Saturday, September 24, 2011
Book to Movie: The Dark Half
Book to movie: The Dark Half
Directed by George Romero
Written by George Romero
Based on the novel by Stephen King
In 1993, like most King novels, The Dark Half got the screen treatment. The writer and director was the legendary George Romero. King and Romero had collaborated before on the 1982 sleeper hit, Creepshow with success. This collaboration was not nearly as successful – or good.
The opening scenes are of Thad Beaumont’s childhood when he experiences tremendous headaches and eventually has to have surgery to remove what the doctor believes is a brain tumor. The surgical scene when the doctor finds out the true cause of Thad’s malady is horrific and terrifies. From there, the movie goes downhill.
Romero rewrites the King story, keeping its essential elements and events in place. In opening of the book, Thad Beaumont’s outing as George Stark is in the past. The photo spread for People is in the past. Romero opens with it and it takes the movie forever to get going. Perhaps had I not read the book and knew about all that Romero was showing me in the first 25 minutes, it would have meant more. But I’d wager that most people who went to see that movie read the book and didn’t need it.
From there, the movie flows much as the book with the series of killings of all those associated with the People magazine article. But it flows too quickly. King takes several pages of text to describe the murders in excruciating detail. Romero breezes through them.
Another dramatic change is in the description of George Stark. King’s stark was a large, blonde, “high toned son of a bitch.” Romero’s Stark is a caricature of Elvis talking like Johnny Cash. It came off as a foolish attempt to make Stark look like a 1950s reject from Rebel Without a Cause.
Other events and characters are tinkered with to make them more exciting on film. Thad’s associate at the college, Rawley Delesseps, is converted from a man into the caricature of the bizarre woman who has encyclopedic knowledge of the occult. Thad’s escape from his protective detail is much more exciting (if not as creative) than that in the book.
The end of the movie is blocked differently, but essentially the same as the King book. The sparrows do their number on Stark and carry off his remains. Thad and Liz live happily ever after and presumably Thad never writes another Stark book. Sheriff Pangborn is left to deal with the events in Needful Things.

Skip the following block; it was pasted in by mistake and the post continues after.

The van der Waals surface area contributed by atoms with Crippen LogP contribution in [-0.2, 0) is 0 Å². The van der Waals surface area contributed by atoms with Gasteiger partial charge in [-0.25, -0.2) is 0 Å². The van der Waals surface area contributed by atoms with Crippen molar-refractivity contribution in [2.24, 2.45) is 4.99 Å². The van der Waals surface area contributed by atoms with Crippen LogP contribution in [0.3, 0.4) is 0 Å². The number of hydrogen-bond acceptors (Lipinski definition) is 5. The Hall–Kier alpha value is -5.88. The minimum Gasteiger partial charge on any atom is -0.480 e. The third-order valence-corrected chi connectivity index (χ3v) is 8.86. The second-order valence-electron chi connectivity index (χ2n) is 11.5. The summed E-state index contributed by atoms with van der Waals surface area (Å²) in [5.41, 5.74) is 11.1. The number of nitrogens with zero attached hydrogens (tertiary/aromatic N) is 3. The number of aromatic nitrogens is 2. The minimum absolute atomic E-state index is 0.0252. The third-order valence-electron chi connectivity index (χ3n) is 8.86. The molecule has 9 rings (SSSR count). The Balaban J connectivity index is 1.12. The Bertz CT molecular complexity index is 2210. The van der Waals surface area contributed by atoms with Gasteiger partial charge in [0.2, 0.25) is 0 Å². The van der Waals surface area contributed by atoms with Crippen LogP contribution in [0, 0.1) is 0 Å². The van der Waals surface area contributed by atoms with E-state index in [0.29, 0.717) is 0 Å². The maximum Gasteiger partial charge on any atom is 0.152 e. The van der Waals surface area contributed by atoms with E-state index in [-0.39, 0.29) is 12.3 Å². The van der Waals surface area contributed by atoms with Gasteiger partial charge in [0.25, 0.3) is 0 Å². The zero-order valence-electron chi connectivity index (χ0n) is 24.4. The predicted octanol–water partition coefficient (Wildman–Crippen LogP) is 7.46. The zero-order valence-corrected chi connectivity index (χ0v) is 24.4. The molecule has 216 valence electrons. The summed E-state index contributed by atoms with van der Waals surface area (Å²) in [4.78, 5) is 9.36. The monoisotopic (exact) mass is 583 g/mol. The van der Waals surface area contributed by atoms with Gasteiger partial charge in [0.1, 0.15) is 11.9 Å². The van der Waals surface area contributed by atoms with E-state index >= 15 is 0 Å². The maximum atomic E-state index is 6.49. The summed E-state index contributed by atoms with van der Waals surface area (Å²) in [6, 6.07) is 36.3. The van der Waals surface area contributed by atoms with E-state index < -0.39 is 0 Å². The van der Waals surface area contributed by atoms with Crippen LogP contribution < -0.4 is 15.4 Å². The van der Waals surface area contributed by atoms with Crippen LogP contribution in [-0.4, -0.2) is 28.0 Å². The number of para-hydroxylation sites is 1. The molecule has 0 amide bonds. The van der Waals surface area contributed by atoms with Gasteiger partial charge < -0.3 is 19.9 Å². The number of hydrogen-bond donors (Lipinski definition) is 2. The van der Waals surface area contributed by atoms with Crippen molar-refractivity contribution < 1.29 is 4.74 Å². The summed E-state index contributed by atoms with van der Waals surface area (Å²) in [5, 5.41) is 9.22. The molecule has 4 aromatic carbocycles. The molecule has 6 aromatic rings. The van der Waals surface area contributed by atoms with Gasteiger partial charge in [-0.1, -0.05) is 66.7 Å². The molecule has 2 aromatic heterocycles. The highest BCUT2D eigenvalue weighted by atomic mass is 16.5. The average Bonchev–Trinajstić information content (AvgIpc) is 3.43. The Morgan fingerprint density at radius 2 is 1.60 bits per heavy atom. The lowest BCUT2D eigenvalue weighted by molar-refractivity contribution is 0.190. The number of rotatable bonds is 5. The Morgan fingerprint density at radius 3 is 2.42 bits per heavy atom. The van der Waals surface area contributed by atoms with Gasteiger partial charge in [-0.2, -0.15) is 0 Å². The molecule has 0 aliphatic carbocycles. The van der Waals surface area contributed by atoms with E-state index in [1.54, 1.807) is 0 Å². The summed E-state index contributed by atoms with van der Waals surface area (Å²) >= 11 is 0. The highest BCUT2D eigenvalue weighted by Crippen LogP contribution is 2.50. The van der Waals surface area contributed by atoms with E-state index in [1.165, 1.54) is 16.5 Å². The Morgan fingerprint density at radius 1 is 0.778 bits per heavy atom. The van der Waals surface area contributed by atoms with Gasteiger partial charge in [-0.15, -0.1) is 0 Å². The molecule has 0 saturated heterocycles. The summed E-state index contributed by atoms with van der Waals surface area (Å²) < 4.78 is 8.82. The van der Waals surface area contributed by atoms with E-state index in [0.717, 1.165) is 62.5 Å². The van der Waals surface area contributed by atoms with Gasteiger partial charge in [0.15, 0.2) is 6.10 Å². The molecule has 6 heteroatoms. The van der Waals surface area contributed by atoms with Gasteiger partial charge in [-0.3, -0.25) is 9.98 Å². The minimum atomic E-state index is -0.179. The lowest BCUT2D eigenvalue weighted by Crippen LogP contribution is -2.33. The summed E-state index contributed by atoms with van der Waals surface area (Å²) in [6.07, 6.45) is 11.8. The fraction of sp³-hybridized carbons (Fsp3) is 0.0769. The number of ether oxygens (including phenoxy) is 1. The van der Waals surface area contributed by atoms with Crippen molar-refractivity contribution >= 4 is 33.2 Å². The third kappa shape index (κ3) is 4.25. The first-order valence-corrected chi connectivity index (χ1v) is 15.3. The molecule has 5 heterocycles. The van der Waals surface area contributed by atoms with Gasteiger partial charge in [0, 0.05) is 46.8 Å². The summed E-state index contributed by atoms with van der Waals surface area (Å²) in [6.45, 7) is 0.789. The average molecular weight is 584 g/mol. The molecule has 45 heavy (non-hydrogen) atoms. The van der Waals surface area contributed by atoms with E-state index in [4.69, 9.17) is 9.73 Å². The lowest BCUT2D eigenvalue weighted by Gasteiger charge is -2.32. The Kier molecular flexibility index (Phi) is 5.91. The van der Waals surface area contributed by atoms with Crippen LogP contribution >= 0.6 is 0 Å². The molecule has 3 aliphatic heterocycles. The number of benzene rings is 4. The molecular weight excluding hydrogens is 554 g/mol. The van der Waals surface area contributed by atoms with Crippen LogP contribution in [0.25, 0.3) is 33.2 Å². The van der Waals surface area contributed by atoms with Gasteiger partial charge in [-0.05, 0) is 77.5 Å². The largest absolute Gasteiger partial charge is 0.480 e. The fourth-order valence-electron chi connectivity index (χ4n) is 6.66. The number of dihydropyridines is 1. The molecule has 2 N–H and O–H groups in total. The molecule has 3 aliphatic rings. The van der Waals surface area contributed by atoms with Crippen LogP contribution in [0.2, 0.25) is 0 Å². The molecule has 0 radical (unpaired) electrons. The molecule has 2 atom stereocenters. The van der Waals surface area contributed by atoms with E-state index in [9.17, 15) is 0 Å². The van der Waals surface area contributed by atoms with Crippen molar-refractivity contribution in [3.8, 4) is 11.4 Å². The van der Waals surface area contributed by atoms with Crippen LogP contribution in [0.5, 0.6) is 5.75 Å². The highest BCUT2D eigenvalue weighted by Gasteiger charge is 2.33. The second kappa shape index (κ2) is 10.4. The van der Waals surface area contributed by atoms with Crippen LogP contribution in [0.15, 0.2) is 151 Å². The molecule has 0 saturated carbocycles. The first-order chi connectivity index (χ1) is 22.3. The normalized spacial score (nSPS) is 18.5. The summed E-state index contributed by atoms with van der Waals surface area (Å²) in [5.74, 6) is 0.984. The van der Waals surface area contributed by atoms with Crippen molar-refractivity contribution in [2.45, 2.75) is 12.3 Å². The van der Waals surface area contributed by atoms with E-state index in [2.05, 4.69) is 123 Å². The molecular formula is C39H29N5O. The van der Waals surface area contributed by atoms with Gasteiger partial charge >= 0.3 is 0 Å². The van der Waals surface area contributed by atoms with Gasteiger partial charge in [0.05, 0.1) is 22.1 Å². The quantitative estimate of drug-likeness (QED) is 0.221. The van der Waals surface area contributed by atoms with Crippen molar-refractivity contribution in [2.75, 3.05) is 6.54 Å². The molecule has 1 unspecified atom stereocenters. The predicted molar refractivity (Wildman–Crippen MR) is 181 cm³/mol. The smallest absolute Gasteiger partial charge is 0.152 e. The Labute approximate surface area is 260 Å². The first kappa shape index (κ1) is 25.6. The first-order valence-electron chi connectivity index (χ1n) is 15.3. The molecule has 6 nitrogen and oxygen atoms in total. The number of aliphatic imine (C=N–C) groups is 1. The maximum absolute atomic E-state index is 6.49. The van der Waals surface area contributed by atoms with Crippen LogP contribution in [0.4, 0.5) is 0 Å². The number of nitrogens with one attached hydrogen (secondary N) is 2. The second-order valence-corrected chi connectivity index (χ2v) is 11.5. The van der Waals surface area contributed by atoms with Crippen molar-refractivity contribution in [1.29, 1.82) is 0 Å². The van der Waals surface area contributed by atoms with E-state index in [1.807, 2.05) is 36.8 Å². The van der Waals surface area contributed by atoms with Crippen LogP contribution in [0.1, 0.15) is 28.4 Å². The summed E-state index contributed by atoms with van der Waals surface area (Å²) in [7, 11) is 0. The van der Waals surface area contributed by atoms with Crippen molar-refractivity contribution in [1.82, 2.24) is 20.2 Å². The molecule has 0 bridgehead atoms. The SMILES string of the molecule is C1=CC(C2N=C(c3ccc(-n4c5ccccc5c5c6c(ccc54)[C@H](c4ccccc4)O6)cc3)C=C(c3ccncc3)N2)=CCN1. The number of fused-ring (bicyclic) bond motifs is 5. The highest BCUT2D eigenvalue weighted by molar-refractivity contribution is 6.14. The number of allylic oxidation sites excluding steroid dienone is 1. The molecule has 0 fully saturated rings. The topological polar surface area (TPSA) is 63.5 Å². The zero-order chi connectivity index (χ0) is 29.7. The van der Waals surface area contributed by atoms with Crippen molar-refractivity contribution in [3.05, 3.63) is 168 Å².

Timothy Hutton works as Thad Beaumont and Amy Madigan is cast well as Liz. From there, casting goes downhill. Michael Rooker is horribly miscast as Sheriff Pangborn. I like Rooker and thought his debut movie, Henry, was excellent. But he comes off as a southern sheriff in a Maine community.
Having Hutton play both Thad and Stark is foolish. I know the underlying premise of the movie and book was the connection between twins, but King never implied or inferred that Thad’s twin was an identical one. In fact, King tells us that Stark is purely a conjuration of his own imagination – physical description, biography, and death. They should have cast a large blonde actor for this part just as King had written him..
Romero has made some incredible, legendary movies and he’s made some of the worst garbage to ever see celluloid. The Dark Half doesn’t have any of those moments that make you groan with agony they are so bad. There is no stilted dialogue, no gratuitous violence, no tacked on sex scenes, or bad cinematography. It has none of the things that make a movie painful to watch.
But it lacks some of the essential elements that make a film interesting like well developed characters, a plot that moves, a climax that excites.
It is interesting that this movie came out as it did because, as I noted in my review of the book, it was one of King’s tightest stories. He moved the plot along at a rapid pace compared to his other works. Yet Romero could not translate King’s tightest story into a movie that was interesting.
The Dark Half was not a bad movie, nor was it a good one. It was simply two hours of incredibly average characters in an incredibly average movie. My feelings would perhaps be more visceral had I actually paid to see the film. Had I, I would feel ripped off. Having watched it on DVD, I invested two hours in a boring film.